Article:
> characters in
                > a Perl Unicode string, it loops through Unicode Characters, taking
                > care of
                > the underlying UTF-8 encoding in the background. The underlying
                > encoding
                > in UTF-8 is effectively hidden from the programmer. At the
                > programming level,
                > you can always think of a Perl Unicode string as a sequence of Unicode
                > Characters (including supplementary characters).
                >
                > Java from the very beginning took Unicode very seriously. But Java
                > emerged
                > in the olden days of Unicode, when code point values ranged only from
                > U+0 to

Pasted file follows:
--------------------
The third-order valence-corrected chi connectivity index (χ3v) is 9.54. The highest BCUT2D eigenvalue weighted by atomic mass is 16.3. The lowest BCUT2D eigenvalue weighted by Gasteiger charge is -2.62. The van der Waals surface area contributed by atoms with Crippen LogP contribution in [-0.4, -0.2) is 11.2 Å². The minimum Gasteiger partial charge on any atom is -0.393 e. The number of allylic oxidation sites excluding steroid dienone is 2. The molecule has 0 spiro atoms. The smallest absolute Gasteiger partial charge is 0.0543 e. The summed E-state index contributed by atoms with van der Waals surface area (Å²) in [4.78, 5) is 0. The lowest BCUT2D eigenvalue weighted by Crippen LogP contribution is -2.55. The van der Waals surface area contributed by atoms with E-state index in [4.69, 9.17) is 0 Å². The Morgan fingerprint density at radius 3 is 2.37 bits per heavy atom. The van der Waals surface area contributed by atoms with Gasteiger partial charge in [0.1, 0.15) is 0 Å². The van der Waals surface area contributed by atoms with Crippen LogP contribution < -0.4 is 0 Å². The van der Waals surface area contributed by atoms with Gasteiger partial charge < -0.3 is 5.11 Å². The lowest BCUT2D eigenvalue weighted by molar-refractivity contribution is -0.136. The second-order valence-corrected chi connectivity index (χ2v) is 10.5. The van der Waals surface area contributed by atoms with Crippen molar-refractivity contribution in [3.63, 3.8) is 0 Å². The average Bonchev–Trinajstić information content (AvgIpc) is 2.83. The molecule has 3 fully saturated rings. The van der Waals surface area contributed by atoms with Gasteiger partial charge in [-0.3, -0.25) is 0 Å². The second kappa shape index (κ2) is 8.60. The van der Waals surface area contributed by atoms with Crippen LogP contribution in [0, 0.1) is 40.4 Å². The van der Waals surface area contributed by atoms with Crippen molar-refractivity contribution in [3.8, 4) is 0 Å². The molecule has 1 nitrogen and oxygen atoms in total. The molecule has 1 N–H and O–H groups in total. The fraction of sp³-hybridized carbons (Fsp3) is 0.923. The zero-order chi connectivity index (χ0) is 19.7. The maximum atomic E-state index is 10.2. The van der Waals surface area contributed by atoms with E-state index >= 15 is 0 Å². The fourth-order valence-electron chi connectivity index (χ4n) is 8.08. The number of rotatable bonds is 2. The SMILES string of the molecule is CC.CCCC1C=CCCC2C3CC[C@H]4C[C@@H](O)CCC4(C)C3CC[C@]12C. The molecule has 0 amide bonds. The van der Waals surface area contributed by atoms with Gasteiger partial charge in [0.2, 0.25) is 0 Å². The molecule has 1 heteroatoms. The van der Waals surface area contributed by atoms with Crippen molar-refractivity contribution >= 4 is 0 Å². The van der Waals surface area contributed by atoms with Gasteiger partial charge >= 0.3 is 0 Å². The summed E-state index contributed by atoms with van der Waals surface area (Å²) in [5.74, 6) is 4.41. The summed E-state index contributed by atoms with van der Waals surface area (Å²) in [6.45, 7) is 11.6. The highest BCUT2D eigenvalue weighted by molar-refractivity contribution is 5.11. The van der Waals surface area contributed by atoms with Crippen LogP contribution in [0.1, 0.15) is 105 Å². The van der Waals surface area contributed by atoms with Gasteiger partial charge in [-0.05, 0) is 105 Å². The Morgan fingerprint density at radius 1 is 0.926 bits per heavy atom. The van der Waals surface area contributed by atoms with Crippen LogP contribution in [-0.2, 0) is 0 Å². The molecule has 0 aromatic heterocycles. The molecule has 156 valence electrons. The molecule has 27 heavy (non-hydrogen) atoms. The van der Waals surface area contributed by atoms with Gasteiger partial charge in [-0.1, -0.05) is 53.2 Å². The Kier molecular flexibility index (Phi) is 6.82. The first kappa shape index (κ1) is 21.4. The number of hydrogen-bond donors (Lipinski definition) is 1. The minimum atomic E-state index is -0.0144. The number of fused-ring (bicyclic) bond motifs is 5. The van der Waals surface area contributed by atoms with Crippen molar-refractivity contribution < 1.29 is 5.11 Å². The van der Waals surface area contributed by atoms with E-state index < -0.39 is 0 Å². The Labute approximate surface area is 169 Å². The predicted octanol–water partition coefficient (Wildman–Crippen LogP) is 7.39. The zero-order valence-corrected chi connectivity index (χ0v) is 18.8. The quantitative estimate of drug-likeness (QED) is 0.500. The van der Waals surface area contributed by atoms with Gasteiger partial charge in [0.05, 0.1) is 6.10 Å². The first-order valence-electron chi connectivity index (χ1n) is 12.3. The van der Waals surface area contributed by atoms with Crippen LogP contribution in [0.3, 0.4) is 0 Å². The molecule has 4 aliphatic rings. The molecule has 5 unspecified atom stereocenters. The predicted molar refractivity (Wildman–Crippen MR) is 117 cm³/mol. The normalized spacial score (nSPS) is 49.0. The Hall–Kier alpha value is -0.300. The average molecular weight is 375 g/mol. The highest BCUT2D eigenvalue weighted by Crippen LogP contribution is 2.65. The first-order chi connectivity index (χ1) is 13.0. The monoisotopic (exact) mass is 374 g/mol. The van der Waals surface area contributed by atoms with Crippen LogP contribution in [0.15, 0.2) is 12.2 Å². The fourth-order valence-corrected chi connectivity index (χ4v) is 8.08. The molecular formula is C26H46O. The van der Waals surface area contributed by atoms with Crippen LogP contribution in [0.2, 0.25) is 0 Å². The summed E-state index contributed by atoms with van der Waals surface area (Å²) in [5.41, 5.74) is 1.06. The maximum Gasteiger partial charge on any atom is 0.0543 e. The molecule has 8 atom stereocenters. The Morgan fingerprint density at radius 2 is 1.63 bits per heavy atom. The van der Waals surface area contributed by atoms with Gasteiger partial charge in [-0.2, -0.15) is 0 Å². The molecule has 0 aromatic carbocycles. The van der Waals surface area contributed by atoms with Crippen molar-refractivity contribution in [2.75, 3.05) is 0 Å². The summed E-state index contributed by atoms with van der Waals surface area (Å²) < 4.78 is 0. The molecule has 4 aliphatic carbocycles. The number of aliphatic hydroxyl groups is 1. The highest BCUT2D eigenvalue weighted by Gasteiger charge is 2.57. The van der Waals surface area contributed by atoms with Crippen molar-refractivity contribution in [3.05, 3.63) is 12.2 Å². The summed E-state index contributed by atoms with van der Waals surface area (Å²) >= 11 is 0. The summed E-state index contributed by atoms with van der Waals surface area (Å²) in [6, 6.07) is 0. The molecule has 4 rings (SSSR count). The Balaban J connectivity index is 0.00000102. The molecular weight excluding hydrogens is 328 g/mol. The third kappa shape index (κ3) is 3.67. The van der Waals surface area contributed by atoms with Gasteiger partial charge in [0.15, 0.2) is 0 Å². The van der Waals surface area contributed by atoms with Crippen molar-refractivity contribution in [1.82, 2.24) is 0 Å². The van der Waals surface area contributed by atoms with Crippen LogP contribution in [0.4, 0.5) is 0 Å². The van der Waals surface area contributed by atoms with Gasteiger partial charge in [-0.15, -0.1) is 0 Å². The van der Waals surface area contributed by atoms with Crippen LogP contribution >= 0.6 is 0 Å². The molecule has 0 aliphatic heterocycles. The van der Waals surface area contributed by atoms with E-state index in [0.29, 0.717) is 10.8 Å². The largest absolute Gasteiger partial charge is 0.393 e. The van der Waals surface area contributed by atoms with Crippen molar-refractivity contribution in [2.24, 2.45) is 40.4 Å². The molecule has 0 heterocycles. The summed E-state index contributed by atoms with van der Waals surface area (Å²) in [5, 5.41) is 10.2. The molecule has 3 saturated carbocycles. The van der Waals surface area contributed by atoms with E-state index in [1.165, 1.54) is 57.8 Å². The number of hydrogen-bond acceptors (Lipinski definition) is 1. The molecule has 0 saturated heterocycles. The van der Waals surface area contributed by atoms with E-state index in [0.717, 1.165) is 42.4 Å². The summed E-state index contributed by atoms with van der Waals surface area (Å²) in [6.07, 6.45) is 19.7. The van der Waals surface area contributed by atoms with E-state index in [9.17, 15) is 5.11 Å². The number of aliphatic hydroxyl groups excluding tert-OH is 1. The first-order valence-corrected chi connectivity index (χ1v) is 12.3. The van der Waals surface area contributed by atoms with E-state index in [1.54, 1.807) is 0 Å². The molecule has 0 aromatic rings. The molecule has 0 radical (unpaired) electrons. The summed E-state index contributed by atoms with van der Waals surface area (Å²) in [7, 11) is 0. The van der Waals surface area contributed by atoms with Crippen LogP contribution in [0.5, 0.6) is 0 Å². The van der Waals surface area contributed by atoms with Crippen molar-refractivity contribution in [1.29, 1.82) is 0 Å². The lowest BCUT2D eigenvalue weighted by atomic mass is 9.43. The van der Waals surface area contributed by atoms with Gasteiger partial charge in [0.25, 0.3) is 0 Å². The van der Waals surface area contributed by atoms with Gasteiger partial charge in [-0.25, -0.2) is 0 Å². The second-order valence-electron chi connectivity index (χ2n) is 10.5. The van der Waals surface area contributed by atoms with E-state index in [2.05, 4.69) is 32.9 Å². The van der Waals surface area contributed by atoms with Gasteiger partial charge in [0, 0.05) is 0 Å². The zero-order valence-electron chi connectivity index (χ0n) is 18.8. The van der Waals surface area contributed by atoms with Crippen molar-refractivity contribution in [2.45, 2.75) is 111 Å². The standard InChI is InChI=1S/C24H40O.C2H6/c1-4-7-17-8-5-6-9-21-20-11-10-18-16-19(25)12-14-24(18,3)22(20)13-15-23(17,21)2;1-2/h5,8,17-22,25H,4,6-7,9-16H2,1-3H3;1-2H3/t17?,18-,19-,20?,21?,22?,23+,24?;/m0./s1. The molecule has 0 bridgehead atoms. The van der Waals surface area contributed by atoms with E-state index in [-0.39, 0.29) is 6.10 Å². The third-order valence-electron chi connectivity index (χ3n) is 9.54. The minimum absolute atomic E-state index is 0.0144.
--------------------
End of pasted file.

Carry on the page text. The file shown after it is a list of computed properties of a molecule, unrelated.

> U+FFFF, so every original Unicode character could be stored in a single
                > 16-bit "char". The length of a Unicode string was simply the number
                > of chars.
                > Easy and clean.
                > The introduction of supplementary Unicode characters 10 years ago
                > created
                > quite a challenge for Java and other programming languages that wanted
                > to take Unicode seriously. Instead of accommodating the New Unicode by
                > making char 32 bits (which would allow each New Unicode character to be
                > stored straightforwardly in a single 32-bit char) the Java gurus
                > opted to keep "char" at 16-bits
                > and use UTF-16 to store Unicode strings. If you ask for the "length"
                > of a Unicode
                > string in Java, it still returns the length in chars rather than the
                > length in Unicode